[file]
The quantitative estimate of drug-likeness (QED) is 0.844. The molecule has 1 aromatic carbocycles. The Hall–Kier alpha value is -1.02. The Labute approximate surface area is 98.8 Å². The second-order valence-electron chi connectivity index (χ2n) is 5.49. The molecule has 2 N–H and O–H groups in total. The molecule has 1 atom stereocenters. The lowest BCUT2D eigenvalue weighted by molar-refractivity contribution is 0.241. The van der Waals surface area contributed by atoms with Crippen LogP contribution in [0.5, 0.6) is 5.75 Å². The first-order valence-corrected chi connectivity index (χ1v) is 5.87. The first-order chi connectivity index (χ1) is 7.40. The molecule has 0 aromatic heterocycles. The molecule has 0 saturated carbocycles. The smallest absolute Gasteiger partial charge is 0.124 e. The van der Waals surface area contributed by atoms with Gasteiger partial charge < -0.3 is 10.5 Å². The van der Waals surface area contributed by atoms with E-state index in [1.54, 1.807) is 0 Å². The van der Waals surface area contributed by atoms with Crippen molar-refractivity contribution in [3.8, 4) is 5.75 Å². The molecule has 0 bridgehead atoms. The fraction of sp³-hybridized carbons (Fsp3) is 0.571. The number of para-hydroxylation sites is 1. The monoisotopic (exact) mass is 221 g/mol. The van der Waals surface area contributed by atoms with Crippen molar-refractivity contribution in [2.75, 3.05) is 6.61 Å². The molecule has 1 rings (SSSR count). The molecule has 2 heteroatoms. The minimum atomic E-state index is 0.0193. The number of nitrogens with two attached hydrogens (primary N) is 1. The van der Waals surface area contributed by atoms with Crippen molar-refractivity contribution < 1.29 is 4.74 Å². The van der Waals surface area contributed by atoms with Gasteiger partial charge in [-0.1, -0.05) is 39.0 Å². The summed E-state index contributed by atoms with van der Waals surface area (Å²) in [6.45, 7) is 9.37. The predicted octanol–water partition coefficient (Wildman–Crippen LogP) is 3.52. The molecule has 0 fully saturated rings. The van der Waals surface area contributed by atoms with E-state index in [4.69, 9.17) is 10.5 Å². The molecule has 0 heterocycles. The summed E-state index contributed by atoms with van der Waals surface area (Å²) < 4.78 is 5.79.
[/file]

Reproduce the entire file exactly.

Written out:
The quantitative estimate of drug-likeness (QED) is 0.844. The molecule has 1 aromatic carbocycles. The Hall–Kier alpha value is -1.02. The Labute approximate surface area is 98.8 Å². The second-order valence-electron chi connectivity index (χ2n) is 5.49. The molecule has 2 N–H and O–H groups in total. The molecule has 1 atom stereocenters. The lowest BCUT2D eigenvalue weighted by molar-refractivity contribution is 0.241. The van der Waals surface area contributed by atoms with Crippen LogP contribution in [0.5, 0.6) is 5.75 Å². The first-order valence-corrected chi connectivity index (χ1v) is 5.87. The first-order chi connectivity index (χ1) is 7.40. The molecule has 0 aromatic heterocycles. The molecule has 0 saturated carbocycles. The smallest absolute Gasteiger partial charge is 0.124 e. The van der Waals surface area contributed by atoms with Gasteiger partial charge < -0.3 is 10.5 Å². The van der Waals surface area contributed by atoms with E-state index in [1.54, 1.807) is 0 Å². The van der Waals surface area contributed by atoms with Crippen molar-refractivity contribution in [3.8, 4) is 5.75 Å². The molecule has 0 bridgehead atoms. The fraction of sp³-hybridized carbons (Fsp3) is 0.571. The number of para-hydroxylation sites is 1. The monoisotopic (exact) mass is 221 g/mol. The van der Waals surface area contributed by atoms with Crippen molar-refractivity contribution in [2.75, 3.05) is 6.61 Å². The molecule has 1 rings (SSSR count). The molecule has 2 heteroatoms. The minimum atomic E-state index is 0.0193. The number of nitrogens with two attached hydrogens (primary N) is 1. The van der Waals surface area contributed by atoms with Crippen molar-refractivity contribution < 1.29 is 4.74 Å². The van der Waals surface area contributed by atoms with Gasteiger partial charge in [-0.1, -0.05) is 39.0 Å². The summed E-state index contributed by atoms with van der Waals surface area (Å²) in [6.45, 7) is 9.37. The predicted octanol–water partition coefficient (Wildman–Crippen LogP) is 3.52. The molecule has 0 fully saturated rings. The van der Waals surface area contributed by atoms with E-state index in [4.69, 9.17) is 10.5 Å². The molecule has 0 heterocycles. The summed E-state index contributed by atoms with van der Waals surface area (Å²) < 4.78 is 5.79.